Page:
The way in which the necessary segregation of the picked specimens is effected by the Manu in charge, and his subsequent care of the growing community, may be dealt with in a future Transaction. The merest reference to the mode of procedure is all that is necessary here.

It was of course from one of the sub-races of the Third Root Race on the continent which is spoken of as Lemuria, that the segregation was effected which was destined to produce the Fourth Root Race.

Following where necessary the history of the Race through the four periods represented by the four maps, it is proposed to divide the subject under the following headings:

1. Origin and territorial location of the different sub-races.
2. The political institutions they respectively evolved.
3. Their emigrations to other parts of the world.
4. The arts and sciences they developed.
5. The manners and customs they adopted.
6. The rise and decline amongst them of religious ideas.

The names of the different sub-races must first be given—

1. Rmoahal.
2. Tlavatli.
3. Toltec.
4. First Turanian.
5. Original Semite.
6. Akkadian.
7. Mongolian.

Some explanation is necessary as to the principle on which these names are chosen. Wherever modern ethnologists have discovered traces of one of these sub-races, or even identified a small part of one, the name they have given to it is used for the sake of simplicity, but in the case of the first two sub-races there are hardly any traces left for science to seize upon, so the names by which they called themselves have been adopted.

Now the period represented by Map No. 1 shows the land surface of the earth as it existed about one million years ago, but the Rmoahal race came into existence between four and five million years ago, at which period large portions of the great southern continent of Lemuria still existed, while the continent of Atlantis had not assumed the proportions it ultimately attained. It was upon a spur of this Lemurian land that the Rmoahal race was born. Roughly it may be located at latitude 7° north and longitude 5° west, which a reference to any modern atlas will show to lie on the Ashanti coast of to-day. It was a hot, moist country, where huge antediluvian animals lived in reedy swamps and dank forests. The fossil remains of such plants are to-day found in the coal measures. The Rmoahals were a dark race—their complexion being a sort of mahogany black. Their height in these early days was about ten or twelve feet—truly a race of giants—but through the centuries their stature gradually dwindled, as did that of all the races in turn, and later on we shall find they had shrunk to the stature of the "Furfooz man." They ultimately migrated to the southern shores of Atlantis, where they were engaged in constant warfare with the sixth and seventh sub-races of the Lemurians then inhabiting that country. A large part of the tribe eventually moved north, while the remainder settled down and intermarried with these black Lemurian aborigines. The result was that at the period we are dealing with—the first map period—there was no pure blood left in the south, and as we shall see it was from these dark races who inhabited the equatorial provinces, and the extreme south of the continent, that the Toltec conquerors subsequently drew their supplies of slaves. The remainder of the race, however, reached the extreme north-eastern promontories contiguous with Iceland, and dwelling there for untold generations, they gradually became lighter in colour, until at the date of the first map period we find them a tolerably fair people. Their descendants eventually became subject, at least nominally, to the Semite kings.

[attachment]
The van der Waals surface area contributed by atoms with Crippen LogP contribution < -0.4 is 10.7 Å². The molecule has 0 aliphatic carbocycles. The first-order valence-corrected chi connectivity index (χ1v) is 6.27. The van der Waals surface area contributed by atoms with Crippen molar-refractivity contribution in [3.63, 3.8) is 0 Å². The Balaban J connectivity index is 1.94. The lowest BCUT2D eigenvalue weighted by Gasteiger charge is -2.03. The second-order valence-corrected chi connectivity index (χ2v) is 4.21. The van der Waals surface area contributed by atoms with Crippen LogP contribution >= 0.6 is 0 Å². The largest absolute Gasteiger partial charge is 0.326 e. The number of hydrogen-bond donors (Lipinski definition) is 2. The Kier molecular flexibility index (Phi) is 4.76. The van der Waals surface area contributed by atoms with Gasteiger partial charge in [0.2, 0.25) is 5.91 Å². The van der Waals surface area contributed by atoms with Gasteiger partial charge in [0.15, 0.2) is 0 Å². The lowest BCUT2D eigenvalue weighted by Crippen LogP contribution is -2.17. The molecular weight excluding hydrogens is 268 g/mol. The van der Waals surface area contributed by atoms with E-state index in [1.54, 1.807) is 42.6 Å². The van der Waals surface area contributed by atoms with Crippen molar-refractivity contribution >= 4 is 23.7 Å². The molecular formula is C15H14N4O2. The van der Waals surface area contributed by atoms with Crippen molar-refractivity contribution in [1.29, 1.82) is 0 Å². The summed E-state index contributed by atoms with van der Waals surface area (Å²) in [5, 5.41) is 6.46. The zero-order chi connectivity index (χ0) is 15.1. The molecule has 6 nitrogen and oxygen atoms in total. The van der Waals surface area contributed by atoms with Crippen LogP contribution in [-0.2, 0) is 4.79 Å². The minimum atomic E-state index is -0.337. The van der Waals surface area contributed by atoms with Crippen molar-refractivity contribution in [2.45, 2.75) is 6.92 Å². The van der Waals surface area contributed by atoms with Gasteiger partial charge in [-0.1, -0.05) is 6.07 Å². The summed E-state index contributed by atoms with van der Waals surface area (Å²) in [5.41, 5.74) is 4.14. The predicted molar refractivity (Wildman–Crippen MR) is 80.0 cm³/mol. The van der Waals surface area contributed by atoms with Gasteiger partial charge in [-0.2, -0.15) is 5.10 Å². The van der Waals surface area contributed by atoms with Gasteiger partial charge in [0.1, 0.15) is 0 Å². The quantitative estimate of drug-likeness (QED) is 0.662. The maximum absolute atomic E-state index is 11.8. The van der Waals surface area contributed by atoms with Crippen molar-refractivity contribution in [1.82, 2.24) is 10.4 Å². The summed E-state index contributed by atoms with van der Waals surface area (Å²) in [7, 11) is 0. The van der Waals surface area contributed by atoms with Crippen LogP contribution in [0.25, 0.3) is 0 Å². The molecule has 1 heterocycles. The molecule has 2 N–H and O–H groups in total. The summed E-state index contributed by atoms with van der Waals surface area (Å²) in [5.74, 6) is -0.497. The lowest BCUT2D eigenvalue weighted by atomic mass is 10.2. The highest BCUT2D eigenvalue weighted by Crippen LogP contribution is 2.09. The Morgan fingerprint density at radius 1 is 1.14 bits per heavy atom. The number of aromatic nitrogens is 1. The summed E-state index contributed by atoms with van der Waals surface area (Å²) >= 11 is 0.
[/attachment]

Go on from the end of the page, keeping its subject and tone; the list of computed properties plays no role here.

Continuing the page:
That they dwelt there for untold generations is not meant to imply that their occupation was unbroken, for stress of circumstances at intervals of time drove them south. The cold of the glacial epochs of course operated alike with the other races, but the few words to be said on this subject may as well come in here.

Without going into the question of the different rotations which this earth performs, or the varying degrees of eccentricity of its orbit, a combination of which is sometimes held to be the cause of the glacial epochs, it is a fact—and one already recognized by some astronomers—that a minor glacial epoch occurs about every 30,000 years. But in addition to these there were two occasions in the history of Atlantis when the ice-belt desolated not merely the northern regions, but, invading the bulk of the continent, forced all life to migrate to equatorial lands. The first of these was in process during the Rmoahal days, about 3,000,000 years ago, while the second took place in the Toltec ascendency about 850,000 years ago.

With reference to all glacial epochs it should be stated that though the inhabitants of northern lands were forced to settle during the winter far south of the ice-belt, there yet were great districts to which in summer they could return, and where for the sake of the hunting they encamped until driven south again by the winter cold.